Historian Peter Brown champions the unsung heroes of Pontcysyllte Aqueduct.
Who built Pontcysyllte Aqueduct, that magnificent icon of the Canal Age? Surely everybody knows it was Thomas Telford. It wasn’t as simple as that. The highest, longest and most elegant aqueduct in Britain was built to satisfy business needs, not to demonstrate engineering skills.
The idea for a canal from the Severn to the Mersey wasn’t Telford’s. The owners of ironworks in the Ruabon and Wrexham area wanted to bring quality limestone to their furnaces and to get their products to market. The gentry of north Shropshire wanted limestone to improve their lands. They got together and employed John Duncombe, a local surveyor, to see whether the project was feasible. He said it was, so they then engaged William Jessop, the country’s leading canal engineer, to check the survey, design the canal and help persuade Parliament to allow them to go ahead.
Having raised the necessary money and got their Act, the canal company confirmed Jessop as their engineering adviser. They also appointed their key full-time staff: Duncombe as resident engineer and the 36-year-old Thomas Telford as general agent – or, in modern terms, general manager.
Telford had trained as a stonemason, had supervised building works, and five years earlier had moved to Shrewsbury to be an architect. But the town already had two good architects and he found little work. Through political patronage the local justices made him county surveyor, a part-time post responsible for bridges and public buildings. He impressed them with his design ability and organisational skills, and this led to his canal appointment.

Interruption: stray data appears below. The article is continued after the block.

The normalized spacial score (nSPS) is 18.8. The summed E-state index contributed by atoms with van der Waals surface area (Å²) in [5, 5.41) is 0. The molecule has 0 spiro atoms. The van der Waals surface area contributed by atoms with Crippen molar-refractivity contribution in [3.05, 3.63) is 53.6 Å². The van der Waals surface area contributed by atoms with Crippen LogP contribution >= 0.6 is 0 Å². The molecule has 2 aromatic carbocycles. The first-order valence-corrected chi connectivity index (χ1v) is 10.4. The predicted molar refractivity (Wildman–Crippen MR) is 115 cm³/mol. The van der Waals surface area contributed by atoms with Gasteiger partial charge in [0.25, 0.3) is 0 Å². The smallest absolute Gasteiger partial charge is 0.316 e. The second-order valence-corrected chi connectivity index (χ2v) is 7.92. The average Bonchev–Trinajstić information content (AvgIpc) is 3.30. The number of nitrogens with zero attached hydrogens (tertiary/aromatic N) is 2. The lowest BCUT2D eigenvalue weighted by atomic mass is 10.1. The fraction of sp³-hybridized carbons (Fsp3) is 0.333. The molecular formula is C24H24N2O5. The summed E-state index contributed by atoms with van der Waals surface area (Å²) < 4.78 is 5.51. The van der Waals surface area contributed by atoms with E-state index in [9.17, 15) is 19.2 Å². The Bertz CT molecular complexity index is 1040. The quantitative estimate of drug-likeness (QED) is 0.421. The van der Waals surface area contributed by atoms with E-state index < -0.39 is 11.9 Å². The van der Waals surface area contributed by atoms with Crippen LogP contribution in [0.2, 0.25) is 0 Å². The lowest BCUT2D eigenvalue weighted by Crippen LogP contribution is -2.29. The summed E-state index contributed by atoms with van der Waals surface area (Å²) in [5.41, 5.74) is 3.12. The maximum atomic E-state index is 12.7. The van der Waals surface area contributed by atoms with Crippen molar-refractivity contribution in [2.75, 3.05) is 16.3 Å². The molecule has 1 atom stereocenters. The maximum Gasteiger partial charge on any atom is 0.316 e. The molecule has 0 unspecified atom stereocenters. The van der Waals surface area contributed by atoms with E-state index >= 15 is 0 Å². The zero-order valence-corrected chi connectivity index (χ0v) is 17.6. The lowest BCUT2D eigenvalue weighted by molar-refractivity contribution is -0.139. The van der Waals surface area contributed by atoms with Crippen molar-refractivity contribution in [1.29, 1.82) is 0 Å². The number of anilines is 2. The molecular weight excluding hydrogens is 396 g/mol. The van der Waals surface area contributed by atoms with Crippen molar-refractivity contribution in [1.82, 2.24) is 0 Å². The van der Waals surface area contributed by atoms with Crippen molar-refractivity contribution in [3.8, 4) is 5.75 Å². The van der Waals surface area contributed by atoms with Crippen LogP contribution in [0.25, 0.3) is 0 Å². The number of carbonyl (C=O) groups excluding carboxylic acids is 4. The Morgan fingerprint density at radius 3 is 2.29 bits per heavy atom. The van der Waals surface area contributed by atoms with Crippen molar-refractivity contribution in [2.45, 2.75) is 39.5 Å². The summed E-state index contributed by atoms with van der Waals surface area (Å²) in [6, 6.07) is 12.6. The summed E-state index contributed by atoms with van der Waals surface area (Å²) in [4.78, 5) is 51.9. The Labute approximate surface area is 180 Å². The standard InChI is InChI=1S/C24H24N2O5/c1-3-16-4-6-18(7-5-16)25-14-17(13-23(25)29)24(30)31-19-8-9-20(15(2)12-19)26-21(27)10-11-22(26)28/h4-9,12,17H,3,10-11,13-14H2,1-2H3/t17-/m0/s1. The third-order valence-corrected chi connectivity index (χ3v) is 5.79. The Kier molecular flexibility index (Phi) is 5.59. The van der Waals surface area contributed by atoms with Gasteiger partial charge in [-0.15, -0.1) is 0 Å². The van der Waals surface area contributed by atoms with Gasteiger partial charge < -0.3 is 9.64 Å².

Jessop’s route involved a high-level aqueduct across the River Dee at Pontcysyllte. The design adopted was innovative: tall masonry piers with spans and a trough of cast iron. We don’t know for certain whose idea this was. It could have been Telford’s, as he was then in close contact with William Reynolds, the ironmaster who that year probably did most of the design work for the iron aqueduct at Longdon-on-Tern on the Shrewsbury Canal. Or it could have been Jessop’s, as he was quarter-owner of the Butterley ironworks in Derbyshire so was well aware of the possibilities. What is certain is that it was Jessop who was responsible for advocating such a structure to the canal company. He also recommended the number and size of the piers, and that their upper sections should be hollow.
The detailed design, including the spans and trough, was probably done by Telford. As iron was such a new material for large-scale construction, he no doubt worked closely with William Hazledine, the ironwork contractor, and with William Stuttle, Hazledine’s foreman, who would actually have to produce the castings.
Because Jessop was then also working on several other projects, he left the detailed management to Telford. No doubt he was happy to do this as he knew there was such a competent person on the spot.
Overall control lay with the canal company’s committee – men like John Hill, Rowland Hunt, John Kynaston and John Lloyd, all now forgotten except by local historians. Without them the scheme would never have happened. The engineering aspects were led by William Jessop and Thomas Telford, with inputs from William Hazledine and William Stuttle. And we mustn’t forget John Simpson, the contractor for the stonework, and Matthew Davidson, who day-to-day supervised the construction. Together with the stonemasons and the foundrymen, they built Pontcysyllte Aqueduct. It was orchestrated talent and effort that created this landmark, not the stellar efforts of one soloist.
Written by Peter Brown
Last date edited: 12 May 2020